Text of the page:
9 Grammatical Pitfalls


[pakt] /pækt/
an agreement, covenant, or compact:
We made a pact not to argue any more.
an agreement or treaty between two or more nations:
a pact between Germany and Italy.
Origin of pact
late Middle English
1400-50; late Middle English pact(e) < Middle French < Latin pactum, noun use of neuter of past participle of pacīscī to make a bargain, contract
Can be confused
packed, pact. Unabridged
Based on the Random House Dictionary, © Random House, Inc. 2015.
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Examples from the web for pact
  • Room for manoeuvre in fiscal policy is limited because of the stability pact.
  • Yet the pact only gave each side a chance to breathe deeply and rearm for what would be a much bloodier war.
  • They said the pact is the first to include interactive programming for comedy and dramatic series.
  • The four-year pact calls for pay raises, bonuses, and eligibility for merit pay.
  • But the power-sharing pact looks increasingly moribund.
  • But whether or not the mercantilist pact can be justified in that way, its terms will probably have to change.
  • The stability and growth pact was designed to limit budget deficits, but nobody believed its sanctions would be enforced.
  • The left provocatively suggests an electoral pact with them.
  • Opinions were divided over the new pact's significance.
  • At any rate, the political suicide pact of sending money to corporations could be avoided.
British Dictionary definitions for pact


an agreement or compact between two or more parties, nations, etc, for mutual advantage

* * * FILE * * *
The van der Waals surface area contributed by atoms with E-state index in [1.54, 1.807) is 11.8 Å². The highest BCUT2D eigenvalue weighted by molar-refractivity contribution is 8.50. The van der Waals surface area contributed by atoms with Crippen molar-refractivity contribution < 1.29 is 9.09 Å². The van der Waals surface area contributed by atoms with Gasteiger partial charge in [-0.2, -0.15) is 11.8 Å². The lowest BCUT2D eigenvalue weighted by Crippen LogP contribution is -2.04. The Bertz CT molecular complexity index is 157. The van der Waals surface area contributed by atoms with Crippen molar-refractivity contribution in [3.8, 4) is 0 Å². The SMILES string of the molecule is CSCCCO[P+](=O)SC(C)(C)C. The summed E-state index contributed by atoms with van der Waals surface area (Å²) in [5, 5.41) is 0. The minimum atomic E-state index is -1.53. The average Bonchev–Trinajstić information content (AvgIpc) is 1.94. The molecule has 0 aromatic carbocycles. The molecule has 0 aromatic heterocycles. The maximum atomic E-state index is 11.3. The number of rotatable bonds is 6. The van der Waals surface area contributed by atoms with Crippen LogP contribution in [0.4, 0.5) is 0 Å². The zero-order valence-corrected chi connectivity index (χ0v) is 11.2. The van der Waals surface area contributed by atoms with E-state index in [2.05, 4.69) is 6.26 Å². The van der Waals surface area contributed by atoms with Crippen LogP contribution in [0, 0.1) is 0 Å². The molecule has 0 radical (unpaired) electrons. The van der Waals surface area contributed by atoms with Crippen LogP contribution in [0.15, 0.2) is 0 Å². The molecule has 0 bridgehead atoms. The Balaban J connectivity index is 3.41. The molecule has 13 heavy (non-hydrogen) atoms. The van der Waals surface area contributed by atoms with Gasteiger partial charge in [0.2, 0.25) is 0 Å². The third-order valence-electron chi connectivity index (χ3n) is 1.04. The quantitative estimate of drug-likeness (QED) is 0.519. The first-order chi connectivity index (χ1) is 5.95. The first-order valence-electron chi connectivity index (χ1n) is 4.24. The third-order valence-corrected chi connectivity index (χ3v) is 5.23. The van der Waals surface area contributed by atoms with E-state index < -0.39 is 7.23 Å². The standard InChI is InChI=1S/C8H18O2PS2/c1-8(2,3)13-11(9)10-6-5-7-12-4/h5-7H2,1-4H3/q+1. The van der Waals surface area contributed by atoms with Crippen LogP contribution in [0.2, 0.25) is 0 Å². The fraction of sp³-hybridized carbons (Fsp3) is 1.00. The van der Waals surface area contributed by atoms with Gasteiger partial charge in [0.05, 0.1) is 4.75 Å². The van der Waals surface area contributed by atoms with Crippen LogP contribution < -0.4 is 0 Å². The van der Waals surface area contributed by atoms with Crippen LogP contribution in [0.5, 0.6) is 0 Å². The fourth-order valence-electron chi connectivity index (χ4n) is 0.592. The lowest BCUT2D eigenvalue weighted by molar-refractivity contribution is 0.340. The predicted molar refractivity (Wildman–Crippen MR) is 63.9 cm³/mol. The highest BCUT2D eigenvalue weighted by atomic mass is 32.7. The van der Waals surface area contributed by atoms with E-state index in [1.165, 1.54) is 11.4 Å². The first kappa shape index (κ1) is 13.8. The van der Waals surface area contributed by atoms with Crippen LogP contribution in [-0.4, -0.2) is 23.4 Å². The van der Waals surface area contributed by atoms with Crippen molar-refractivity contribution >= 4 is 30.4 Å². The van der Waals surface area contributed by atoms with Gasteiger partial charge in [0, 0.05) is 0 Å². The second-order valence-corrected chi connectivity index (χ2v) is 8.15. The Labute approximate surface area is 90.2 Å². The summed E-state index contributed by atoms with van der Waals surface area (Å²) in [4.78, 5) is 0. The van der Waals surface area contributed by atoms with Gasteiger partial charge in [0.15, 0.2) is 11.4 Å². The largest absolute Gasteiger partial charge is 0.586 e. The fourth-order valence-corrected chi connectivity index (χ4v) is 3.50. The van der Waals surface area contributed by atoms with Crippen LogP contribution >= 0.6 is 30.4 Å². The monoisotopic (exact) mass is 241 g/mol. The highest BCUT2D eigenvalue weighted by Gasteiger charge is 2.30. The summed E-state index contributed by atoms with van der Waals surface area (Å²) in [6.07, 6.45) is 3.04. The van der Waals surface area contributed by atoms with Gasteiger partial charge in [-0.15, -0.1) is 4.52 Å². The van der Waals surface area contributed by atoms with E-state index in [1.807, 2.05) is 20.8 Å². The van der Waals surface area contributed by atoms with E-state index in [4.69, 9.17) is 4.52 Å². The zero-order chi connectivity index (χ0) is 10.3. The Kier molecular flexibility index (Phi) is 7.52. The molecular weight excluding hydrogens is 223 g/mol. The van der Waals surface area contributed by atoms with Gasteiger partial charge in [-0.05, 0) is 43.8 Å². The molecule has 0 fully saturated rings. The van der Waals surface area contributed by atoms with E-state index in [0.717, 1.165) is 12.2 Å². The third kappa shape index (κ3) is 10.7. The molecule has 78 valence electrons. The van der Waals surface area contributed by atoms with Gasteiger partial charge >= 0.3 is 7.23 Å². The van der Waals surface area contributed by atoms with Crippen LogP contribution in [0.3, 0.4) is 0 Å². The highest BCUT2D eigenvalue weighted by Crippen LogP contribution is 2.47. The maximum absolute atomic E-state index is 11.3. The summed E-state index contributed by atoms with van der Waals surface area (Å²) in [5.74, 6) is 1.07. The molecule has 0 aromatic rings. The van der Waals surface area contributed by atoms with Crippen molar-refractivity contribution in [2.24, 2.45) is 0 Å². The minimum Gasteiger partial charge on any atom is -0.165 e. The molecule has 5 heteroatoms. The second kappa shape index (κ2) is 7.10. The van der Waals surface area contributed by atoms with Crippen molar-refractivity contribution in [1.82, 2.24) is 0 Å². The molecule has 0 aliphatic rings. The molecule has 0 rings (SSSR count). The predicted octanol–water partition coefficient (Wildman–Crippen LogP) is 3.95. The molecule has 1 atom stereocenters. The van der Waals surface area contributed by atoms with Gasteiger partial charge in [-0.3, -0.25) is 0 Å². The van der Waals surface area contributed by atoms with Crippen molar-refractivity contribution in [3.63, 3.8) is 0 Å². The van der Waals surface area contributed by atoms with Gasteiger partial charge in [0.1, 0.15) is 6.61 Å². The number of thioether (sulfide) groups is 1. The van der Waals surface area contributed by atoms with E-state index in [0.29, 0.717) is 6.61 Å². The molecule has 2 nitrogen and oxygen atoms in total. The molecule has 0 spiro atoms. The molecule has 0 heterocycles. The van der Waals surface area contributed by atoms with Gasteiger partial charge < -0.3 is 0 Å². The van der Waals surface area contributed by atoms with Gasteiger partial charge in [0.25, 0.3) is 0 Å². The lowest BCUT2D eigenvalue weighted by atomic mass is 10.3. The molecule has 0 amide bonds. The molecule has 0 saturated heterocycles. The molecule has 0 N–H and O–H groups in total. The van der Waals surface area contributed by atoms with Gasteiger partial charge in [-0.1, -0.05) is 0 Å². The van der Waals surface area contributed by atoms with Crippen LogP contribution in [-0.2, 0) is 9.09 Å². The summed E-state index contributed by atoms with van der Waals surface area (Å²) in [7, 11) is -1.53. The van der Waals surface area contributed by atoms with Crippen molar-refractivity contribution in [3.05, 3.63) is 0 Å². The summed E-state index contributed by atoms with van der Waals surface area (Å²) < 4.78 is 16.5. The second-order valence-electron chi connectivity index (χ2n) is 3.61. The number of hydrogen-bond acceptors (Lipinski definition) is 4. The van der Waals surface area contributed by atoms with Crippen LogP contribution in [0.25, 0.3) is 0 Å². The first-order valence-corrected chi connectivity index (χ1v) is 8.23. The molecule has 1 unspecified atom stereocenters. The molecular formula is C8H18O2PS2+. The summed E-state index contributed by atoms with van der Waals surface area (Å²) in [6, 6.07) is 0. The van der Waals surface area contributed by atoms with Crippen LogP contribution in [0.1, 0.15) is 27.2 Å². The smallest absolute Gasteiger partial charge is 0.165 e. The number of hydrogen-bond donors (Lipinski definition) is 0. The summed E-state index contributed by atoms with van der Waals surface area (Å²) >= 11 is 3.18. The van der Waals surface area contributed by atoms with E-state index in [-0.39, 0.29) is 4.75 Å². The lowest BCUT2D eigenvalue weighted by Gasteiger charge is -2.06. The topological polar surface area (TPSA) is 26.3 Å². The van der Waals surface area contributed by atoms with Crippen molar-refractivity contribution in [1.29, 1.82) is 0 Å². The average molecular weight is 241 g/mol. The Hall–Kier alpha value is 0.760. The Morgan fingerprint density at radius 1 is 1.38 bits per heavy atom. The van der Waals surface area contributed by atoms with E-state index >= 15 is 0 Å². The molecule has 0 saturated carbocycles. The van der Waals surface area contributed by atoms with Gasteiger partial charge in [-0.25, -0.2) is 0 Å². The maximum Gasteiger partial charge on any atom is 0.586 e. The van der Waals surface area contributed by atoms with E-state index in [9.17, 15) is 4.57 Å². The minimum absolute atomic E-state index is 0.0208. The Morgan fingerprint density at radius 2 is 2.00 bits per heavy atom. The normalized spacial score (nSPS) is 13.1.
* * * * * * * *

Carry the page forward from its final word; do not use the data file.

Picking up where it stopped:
Word Origin
C15: from Old French pacte, from Latin pactum, from pacīscī to agree
Collins English Dictionary - Complete & Unabridged 2012 Digital Edition
© William Collins Sons & Co. Ltd. 1979, 1986 © HarperCollins
Publishers 1998, 2000, 2003, 2005, 2006, 2007, 2009, 2012
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Word Origin and History for pact

early 15c., from Old French pacte "agreement, treaty, compact" (14c.), from Latin pactum "agreement, contract, covenant," noun use of neuter past participle of pacisci "to covenant, to agree, make a treaty," from PIE root *pag- "fix, join together, unite, make firm" (cf. Sanskrit pasa- "cord, rope," Avestan pas- "to fetter," Greek pegnynai "to fix, make firm, fast or solid," Latin pangere "to fix, to fasten," Slavonic paž "wooden partition," Old English fegan "to join," fon "to catch seize").

Online Etymology Dictionary, © 2010 Douglas Harper
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Slang definitions & phrases for pact



An employment contract: a settlement of his Metro pact


: MG Pacts Gable (1930s+)

The Dictionary of American Slang, Fourth Edition by Barbara Ann Kipfer, PhD. and Robert L. Chapman, Ph.D.
Copyright (C) 2007 by HarperCollins Publishers.
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